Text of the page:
What IS it? It is the 9th edition of a 1500+ page, soft-covered film guide written by more than 200 British film critics.
"Time Out," itself, is the best guide to what's playing and what's happening in London (and, more recently, New York City). This weekly magazine includes film reviews and the "Time Out Film Guide" is the latest collection of those reviews.
The movies are listed alphabetically, but at the end of the book we are treated to a list of "Time Out's" readers' top 100 favorites, obituaries for the year 1999-2000, and a section on how to find movies on the web. There are also 15 appendices grouping films by type. i.e. horror movies, musicals, swashbucklers, etc. And then, along with several other indexes, one that I've not seen in any other periodical or bound collection: it is a general subject index. Interested in finding a film that was adapted from the works of Bertolt Brecht or movies that feature the British Museum, a list of Israeli, Iranian or Indian films, or perhaps you need to find movies about child prodigies---this is your source.
In all, 13,300 movies are reviewed, with very strong coverage of independents and international films. And it weighs less than my cat. Highly recommended.
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13 of 13 people found the following review helpful By Michael Steinberg on February 6, 2002
Format: Paperback
I don't want to criticize Leonard Maltin, who's a bright guy with good taste by and large; but this is the film book to buy if you have to buy only one. The English critics for Time Out cover a huge range, including work that has barely made it out of the festival circuit but which richly repays attention--Hou Hsiao Hsien's films, for example, the new Korean cinema, American indies like "George Washington" and the lesser-known Iranian offerings. There were odd omissions in the ninth edition--lots of mediocre Disney, usually overpraised, and nothing at all from Hayao Miyazaki and Studio Ghibli; Hollywood treasures like "The Good Fairy" left out; but that's to be expected in any reference book. And the comments are sometimes a bit boosterish and sometimes a little churlish, but generally they're on the money. Compulsively readable, and essential next to the DVD player or digital cable.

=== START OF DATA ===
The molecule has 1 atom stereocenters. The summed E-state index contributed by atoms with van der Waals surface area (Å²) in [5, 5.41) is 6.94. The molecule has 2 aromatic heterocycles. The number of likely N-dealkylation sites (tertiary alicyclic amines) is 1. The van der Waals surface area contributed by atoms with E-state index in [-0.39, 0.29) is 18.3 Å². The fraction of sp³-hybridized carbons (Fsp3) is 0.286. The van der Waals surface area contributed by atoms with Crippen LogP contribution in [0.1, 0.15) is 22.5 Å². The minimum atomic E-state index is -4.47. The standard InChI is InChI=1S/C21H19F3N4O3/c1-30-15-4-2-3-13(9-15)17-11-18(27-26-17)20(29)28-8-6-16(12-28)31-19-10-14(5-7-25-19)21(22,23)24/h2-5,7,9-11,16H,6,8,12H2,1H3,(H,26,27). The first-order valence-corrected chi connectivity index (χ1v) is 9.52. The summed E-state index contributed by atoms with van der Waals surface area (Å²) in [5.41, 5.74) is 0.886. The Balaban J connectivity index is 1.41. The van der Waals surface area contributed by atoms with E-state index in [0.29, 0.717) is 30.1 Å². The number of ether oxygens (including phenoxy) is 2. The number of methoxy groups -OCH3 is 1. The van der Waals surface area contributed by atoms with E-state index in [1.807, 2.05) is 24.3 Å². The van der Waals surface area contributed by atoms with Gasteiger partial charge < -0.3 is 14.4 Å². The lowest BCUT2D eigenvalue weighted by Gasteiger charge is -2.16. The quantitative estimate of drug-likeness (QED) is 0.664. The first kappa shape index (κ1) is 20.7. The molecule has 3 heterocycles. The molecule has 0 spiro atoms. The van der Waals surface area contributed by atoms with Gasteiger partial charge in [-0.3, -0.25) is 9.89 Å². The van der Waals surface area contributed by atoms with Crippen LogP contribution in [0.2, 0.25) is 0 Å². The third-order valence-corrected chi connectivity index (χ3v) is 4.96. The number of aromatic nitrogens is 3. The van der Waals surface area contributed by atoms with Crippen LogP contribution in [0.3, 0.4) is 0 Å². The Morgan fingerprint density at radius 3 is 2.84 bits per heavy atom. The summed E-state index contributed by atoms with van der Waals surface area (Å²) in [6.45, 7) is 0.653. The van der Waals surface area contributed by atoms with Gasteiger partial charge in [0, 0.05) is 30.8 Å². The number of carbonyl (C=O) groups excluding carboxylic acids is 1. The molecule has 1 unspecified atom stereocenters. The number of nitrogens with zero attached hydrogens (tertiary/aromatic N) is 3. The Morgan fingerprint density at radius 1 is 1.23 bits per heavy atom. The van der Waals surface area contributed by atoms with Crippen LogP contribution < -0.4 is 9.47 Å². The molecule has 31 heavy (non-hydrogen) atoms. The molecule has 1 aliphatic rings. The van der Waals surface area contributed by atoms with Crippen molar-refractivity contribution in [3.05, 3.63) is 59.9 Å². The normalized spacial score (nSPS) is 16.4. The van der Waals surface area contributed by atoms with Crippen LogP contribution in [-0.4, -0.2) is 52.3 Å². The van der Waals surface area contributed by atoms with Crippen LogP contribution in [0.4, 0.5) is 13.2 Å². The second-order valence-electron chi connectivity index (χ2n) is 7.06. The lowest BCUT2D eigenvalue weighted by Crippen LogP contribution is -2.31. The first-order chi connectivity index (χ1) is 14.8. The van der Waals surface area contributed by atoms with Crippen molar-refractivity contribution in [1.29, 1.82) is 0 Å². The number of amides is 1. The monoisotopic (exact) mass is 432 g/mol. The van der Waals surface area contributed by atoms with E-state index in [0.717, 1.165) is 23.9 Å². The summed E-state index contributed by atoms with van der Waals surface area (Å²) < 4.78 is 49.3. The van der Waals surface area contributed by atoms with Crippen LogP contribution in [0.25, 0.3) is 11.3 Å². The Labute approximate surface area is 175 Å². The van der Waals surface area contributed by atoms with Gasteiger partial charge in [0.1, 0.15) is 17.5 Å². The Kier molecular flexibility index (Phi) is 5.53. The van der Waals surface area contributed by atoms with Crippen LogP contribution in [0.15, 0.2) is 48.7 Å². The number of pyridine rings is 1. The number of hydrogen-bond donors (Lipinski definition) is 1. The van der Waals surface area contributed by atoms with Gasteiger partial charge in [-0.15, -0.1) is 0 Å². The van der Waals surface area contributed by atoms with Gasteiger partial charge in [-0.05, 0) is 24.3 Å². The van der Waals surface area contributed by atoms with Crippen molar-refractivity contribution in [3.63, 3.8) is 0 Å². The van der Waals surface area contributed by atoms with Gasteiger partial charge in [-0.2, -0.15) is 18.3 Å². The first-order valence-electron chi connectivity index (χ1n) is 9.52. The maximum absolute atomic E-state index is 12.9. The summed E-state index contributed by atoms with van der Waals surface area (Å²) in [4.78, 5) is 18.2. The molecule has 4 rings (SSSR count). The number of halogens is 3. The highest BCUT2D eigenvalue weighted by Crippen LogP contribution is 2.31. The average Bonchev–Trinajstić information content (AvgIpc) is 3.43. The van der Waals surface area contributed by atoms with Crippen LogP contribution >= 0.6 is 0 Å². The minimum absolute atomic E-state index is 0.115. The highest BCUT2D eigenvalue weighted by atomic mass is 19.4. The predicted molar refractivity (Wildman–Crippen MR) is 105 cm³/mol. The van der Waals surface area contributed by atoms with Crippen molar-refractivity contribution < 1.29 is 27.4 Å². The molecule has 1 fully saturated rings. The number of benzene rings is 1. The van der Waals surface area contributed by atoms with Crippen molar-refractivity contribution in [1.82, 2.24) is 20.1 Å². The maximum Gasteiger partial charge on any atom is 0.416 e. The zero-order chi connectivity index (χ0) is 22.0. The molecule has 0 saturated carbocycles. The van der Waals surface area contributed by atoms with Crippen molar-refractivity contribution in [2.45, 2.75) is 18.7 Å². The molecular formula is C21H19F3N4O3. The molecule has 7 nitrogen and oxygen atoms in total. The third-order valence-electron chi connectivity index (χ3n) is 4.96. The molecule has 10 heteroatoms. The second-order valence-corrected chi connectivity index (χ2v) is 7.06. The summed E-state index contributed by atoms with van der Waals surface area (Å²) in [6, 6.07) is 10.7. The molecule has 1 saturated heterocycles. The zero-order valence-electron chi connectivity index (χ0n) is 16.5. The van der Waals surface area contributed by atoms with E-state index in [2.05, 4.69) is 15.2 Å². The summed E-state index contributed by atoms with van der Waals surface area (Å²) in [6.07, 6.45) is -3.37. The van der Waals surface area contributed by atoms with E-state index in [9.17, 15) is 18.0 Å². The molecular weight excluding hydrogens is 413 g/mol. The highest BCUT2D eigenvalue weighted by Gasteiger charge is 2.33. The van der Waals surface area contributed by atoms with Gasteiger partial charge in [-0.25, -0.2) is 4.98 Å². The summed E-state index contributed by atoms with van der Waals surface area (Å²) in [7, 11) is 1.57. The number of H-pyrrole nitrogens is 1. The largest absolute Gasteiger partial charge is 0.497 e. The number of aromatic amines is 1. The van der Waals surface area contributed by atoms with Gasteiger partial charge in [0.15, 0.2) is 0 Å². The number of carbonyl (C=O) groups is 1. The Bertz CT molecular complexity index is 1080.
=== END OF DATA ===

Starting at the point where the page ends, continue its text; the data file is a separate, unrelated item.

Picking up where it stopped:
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14 of 16 people found the following review helpful By Jay Dickson VINE VOICE on March 20, 2006
Format: Paperback Verified Purchase
I have about five or six film and video guides I consistently use for reference, and the Time Out Film Guide is certainly one of the better ones and among the most interesting. I would not recommend it for someone just looking for one all-purpose guide because it's fairly quirky. It spotlights fairly obscure actors or films (and not always good ones either--they feel obligated to highlight interesting weak films as well as strong ones), and its biases can take some getting used to, especially if you're not from the UK. (The editors' marked prejudices and beliefs about Americans are often hilarious, and only sometimes intentionally.) But the reviews are written with intelligence and care, and are never bland, and the series of lists at the back of the book (filmographies for various important directors and actors, and lists of films grouped around key themes) are very handy.
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11 of 12 people found the following review helpful By A Customer on September 16, 1998
Format: Paperback
The market is awash with film guides but Time Out excels in bringing us concise, informative and often amusing reviews, in a dry British tone and from a fantastic range of films. Far more European film content that your average American guide. I couldn't dream of picking up one of those pulp fiction film guides, which clog the bookshelves of the world, after buying my first copy of the Time Out Film Guide. Mikael Colville-Andersen European screenwriter